Mechanical Engineering Class of '06
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ih8scottcowen



Joined: 09 Jan 2006
Posts: 36
Location: New Orleans, LA

PostPosted: Mon Jan 09, 2006 6:29 pm    Post subject: Reply with quote

Scott, or more likely his secretary, replied with a basic form letter to tell me that engineering just wasn't part of his plan moving forward. I of course mentioned Mr. Filo's contribution to the university less than a year ago and my un-willingness to donate a penny to Tulane unless engineering was re-instated. letters to that guy are useless.
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wckirby



Joined: 10 Dec 2005
Posts: 355
Location: New Orleans

PostPosted: Thu Jan 12, 2006 9:56 pm    Post subject: Reply with quote

By the way, to anyone who knew Dr. Riess, there will be a memorial service to him next Friday at 3 PM.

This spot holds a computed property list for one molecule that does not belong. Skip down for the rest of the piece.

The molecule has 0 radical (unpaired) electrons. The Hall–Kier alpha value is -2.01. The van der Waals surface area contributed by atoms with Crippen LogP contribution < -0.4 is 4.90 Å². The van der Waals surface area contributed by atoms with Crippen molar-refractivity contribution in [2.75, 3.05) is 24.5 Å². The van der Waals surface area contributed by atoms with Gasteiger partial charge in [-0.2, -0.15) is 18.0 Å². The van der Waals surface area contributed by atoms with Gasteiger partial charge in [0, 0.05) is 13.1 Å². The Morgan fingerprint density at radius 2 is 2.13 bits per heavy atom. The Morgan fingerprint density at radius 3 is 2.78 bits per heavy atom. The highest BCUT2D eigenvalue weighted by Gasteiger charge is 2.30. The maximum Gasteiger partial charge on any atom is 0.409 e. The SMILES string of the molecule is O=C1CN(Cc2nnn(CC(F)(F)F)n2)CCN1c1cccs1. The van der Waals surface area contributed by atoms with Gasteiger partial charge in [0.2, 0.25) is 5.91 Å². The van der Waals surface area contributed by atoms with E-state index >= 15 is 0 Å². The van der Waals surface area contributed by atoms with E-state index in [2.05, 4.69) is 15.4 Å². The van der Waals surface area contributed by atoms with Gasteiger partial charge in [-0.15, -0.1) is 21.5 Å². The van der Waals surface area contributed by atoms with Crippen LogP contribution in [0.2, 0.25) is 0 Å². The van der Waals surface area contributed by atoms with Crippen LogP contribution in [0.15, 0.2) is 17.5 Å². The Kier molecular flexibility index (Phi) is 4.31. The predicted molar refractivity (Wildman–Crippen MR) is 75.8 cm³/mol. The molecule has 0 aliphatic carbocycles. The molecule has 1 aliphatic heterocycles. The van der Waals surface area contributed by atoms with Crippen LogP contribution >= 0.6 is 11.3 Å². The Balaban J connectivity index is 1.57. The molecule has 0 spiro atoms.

Duck's Memorial Service
Friday, January 20th
3 PM
St. Charles Ave. Presbyterian Church
1545 State Street
NO, LA 70118
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Clay Kirby
11th generation New Orleanian
4th generation Tulanian
Mechanical Engineering Class of '06
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wckirby



Joined: 10 Dec 2005
Posts: 355
Location: New Orleans

PostPosted: Thu Jan 12, 2006 9:58 pm    Post subject: Reply with quote

oops, Typo. Dr. Riess was known as Ducky because he walked like a duck. He got that nickname at Newman when he was growing up in New Orleans. I accidentally wrote Duck's memorial service.
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Clay Kirby
11th generation New Orleanian
4th generation Tulanian
Mechanical Engineering Class of '06